In a long awaited move, the Obama administration today unveiled a set of regulations that will require insurance companies to cover treatment for addiction and mental illnesses in the same way they cover physical ailments.

The announcement, made by Health and Human Services Secretary Kathleen Sebelius, is actually five years in the making. In 2008, the federal government signed the Mental Health Parity and Addiction Equity Act in an effort to bolster mental health care across the country. Delays, largely due to challenges in determining how the law would be implemented, were finally overcome earlier this year. That's when President Obama included the parity act on a list of executive actions to curb violent events like the Sandy Hook shooting.

"This final rule breaks down barriers that stand in the way of treatment."

"This final rule breaks down barriers that stand in the way of treatment and recovery services for millions of Americans," Sebelius told reporters in a speech that described the law as "the largest expansion of behavioral health benefits in a generation."

Given that an estimated 20 percent of Americans suffer from a mental illness each year, the rules could have a widespread impact. Insurance companies will need to charge co-pays and deductibles similar to what they'd levy for visits to address a physical problem. They'll also be prevented from restricting the number of mental health appointments a patient can have — much like a patient with cancer wouldn't be limited to 10 annual treatment sessions, for instance, a person with clinical depression can't be cut off after 10 therapy appointments. The rules also prevent insurers from denying coverage to patients with a history of mental illness.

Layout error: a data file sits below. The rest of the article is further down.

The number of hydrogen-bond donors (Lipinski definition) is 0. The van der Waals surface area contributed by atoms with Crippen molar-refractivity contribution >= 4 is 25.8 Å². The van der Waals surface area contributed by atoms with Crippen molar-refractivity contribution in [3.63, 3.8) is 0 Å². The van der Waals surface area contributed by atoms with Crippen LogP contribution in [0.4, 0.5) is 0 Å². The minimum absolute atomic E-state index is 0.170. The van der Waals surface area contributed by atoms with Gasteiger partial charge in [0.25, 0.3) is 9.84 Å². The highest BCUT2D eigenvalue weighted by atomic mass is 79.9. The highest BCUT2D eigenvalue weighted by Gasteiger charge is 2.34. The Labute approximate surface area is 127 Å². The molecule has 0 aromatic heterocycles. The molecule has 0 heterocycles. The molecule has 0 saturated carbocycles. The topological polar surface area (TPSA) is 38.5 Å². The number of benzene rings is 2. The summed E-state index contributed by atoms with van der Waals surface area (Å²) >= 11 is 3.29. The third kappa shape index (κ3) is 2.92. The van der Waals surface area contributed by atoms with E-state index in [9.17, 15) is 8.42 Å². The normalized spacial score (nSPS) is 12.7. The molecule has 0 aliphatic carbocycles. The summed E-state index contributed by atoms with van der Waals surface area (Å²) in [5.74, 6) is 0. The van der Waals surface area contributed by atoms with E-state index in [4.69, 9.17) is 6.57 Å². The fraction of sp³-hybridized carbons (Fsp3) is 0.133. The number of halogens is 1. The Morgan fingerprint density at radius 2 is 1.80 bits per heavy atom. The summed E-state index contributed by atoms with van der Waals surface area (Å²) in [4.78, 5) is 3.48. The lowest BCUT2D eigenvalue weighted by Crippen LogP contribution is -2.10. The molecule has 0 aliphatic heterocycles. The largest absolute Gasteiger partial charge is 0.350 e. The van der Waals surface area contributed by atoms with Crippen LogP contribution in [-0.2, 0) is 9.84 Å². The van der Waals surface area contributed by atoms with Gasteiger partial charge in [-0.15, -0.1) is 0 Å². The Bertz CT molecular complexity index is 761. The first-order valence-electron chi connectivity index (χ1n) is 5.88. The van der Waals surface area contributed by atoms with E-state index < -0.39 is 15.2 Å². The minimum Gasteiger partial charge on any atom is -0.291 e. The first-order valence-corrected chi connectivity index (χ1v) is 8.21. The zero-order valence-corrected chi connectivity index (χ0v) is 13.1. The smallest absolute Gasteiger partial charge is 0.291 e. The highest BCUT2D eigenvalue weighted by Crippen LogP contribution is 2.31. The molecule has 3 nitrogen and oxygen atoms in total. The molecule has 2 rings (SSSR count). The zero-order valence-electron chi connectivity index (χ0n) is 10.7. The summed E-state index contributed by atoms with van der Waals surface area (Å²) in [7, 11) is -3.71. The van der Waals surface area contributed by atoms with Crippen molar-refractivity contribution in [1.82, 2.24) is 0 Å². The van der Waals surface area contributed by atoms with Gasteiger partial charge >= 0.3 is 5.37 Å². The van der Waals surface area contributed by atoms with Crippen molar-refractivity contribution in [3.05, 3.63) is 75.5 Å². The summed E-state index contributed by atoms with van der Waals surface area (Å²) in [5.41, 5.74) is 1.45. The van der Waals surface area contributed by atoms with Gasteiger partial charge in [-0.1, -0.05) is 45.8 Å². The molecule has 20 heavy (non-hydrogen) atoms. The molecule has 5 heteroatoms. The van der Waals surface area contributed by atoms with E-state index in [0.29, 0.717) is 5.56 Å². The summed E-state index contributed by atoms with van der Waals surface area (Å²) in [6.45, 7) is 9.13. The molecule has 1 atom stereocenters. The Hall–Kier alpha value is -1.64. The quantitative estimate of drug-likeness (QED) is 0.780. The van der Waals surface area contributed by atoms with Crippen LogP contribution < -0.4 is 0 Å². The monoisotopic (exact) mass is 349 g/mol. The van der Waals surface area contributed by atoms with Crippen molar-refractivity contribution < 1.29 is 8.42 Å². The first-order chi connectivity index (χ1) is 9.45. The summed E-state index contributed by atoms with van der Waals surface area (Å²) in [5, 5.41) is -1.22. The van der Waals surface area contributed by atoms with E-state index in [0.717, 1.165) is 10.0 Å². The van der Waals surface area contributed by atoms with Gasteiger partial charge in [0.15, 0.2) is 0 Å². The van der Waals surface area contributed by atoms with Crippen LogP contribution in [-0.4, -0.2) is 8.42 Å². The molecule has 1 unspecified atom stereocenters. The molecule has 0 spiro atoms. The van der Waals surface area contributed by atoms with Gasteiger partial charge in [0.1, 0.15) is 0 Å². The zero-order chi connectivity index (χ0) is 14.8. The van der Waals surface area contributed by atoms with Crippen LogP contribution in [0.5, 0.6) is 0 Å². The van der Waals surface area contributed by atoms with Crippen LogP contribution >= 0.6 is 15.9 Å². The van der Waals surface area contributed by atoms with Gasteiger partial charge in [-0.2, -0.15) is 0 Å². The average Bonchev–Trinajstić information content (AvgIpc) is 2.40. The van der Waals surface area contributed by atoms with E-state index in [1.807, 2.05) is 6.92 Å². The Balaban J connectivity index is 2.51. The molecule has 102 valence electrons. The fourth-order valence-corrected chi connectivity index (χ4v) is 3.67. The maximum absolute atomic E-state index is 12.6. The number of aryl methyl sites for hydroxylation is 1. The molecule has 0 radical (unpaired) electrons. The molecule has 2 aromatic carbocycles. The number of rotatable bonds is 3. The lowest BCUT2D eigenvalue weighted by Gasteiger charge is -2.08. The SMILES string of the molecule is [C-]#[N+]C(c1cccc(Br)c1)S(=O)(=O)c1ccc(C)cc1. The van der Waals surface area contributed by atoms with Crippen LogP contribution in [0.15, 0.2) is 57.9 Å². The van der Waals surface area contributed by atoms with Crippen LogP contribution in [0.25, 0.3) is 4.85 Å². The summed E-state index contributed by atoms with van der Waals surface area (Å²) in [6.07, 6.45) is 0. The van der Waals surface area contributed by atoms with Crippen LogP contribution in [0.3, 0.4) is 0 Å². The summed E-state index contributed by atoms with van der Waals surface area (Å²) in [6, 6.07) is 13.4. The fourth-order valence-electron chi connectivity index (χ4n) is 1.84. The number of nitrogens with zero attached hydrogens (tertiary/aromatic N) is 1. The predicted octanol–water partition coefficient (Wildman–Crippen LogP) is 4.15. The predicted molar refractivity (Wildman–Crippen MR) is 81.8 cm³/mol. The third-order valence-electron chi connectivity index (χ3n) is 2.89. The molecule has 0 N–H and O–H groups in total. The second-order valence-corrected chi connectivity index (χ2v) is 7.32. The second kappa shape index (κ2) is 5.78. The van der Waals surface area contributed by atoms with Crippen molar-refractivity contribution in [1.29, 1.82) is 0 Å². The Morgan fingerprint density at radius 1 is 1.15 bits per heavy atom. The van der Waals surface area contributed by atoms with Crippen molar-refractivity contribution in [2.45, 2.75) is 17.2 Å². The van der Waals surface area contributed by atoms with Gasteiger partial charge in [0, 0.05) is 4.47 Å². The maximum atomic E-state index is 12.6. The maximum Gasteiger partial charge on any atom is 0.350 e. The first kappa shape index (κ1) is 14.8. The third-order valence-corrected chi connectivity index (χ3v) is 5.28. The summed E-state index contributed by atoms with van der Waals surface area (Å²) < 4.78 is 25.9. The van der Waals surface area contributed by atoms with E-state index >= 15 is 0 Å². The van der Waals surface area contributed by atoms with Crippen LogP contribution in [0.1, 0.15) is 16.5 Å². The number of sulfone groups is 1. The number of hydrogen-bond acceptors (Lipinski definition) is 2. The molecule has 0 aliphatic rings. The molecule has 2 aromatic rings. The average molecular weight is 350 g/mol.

Insurers have also warned the law could cause premiums to increase

Perhaps not surprisingly, insurance companies have disputed the parity law. Primarily, they've contended that psychological ailments can't be accurately compared to physical ones, and so shouldn't be governed by equal coverage principles. Insurers have also warned the law could cause premiums to increase, largely because of a surge of patients taking advantage of the coverage.

The rules will apply to Americans whose health plan includes mental health and addiction coverage, as well as anyone buying insurance under the Affordable Care Act, officials said. They won't yet impact those with Medicaid or Medicare, and employers won't be required to offer mental health benefits if they don't already.

"We look forward to a new chapter in mental health care."

Mental health advocates are celebrating the move — all while cautioning that an influx of patients seeking care threatens to overwhelm what's already an understaffed, inadequate network of clinics, programs, and practitioners. "People with mental illness have long faced discrimination in health care through unjust and often illegal barriers," said Jeffrey Lieberman, president of the American Psychiatric Association, in a statement. "We look forward to a new chapter in mental health care that delivers on the promise of the parity law."